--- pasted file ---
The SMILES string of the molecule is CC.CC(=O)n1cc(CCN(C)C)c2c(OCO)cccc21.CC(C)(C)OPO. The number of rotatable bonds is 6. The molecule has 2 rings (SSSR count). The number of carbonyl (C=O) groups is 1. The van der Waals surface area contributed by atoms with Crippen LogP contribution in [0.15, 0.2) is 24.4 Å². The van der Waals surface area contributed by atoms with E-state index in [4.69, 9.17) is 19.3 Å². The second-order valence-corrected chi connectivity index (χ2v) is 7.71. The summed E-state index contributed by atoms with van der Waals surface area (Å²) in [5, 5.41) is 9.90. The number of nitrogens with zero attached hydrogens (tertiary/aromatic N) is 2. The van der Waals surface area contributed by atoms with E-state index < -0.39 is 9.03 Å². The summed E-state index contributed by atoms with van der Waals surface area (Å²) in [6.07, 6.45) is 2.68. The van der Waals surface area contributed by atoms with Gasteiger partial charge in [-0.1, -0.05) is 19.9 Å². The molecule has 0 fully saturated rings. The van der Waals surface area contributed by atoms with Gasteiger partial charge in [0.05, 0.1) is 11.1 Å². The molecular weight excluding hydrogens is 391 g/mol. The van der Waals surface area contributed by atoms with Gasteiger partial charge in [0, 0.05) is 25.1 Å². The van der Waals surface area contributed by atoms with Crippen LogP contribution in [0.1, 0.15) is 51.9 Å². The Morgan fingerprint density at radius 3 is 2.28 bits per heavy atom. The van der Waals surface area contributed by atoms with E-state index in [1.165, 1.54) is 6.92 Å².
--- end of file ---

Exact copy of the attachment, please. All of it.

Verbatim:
The SMILES string of the molecule is CC.CC(=O)n1cc(CCN(C)C)c2c(OCO)cccc21.CC(C)(C)OPO. The number of rotatable bonds is 6. The molecule has 2 rings (SSSR count). The number of carbonyl (C=O) groups is 1. The van der Waals surface area contributed by atoms with Crippen LogP contribution in [0.15, 0.2) is 24.4 Å². The van der Waals surface area contributed by atoms with E-state index in [4.69, 9.17) is 19.3 Å². The second-order valence-corrected chi connectivity index (χ2v) is 7.71. The summed E-state index contributed by atoms with van der Waals surface area (Å²) in [5, 5.41) is 9.90. The number of nitrogens with zero attached hydrogens (tertiary/aromatic N) is 2. The van der Waals surface area contributed by atoms with E-state index < -0.39 is 9.03 Å². The summed E-state index contributed by atoms with van der Waals surface area (Å²) in [6.07, 6.45) is 2.68. The van der Waals surface area contributed by atoms with Gasteiger partial charge in [-0.1, -0.05) is 19.9 Å². The molecule has 0 fully saturated rings. The van der Waals surface area contributed by atoms with Gasteiger partial charge in [0.05, 0.1) is 11.1 Å². The molecular weight excluding hydrogens is 391 g/mol. The van der Waals surface area contributed by atoms with Gasteiger partial charge in [0, 0.05) is 25.1 Å². The van der Waals surface area contributed by atoms with Crippen LogP contribution in [0.1, 0.15) is 51.9 Å². The Morgan fingerprint density at radius 3 is 2.28 bits per heavy atom. The van der Waals surface area contributed by atoms with E-state index in [1.165, 1.54) is 6.92 Å².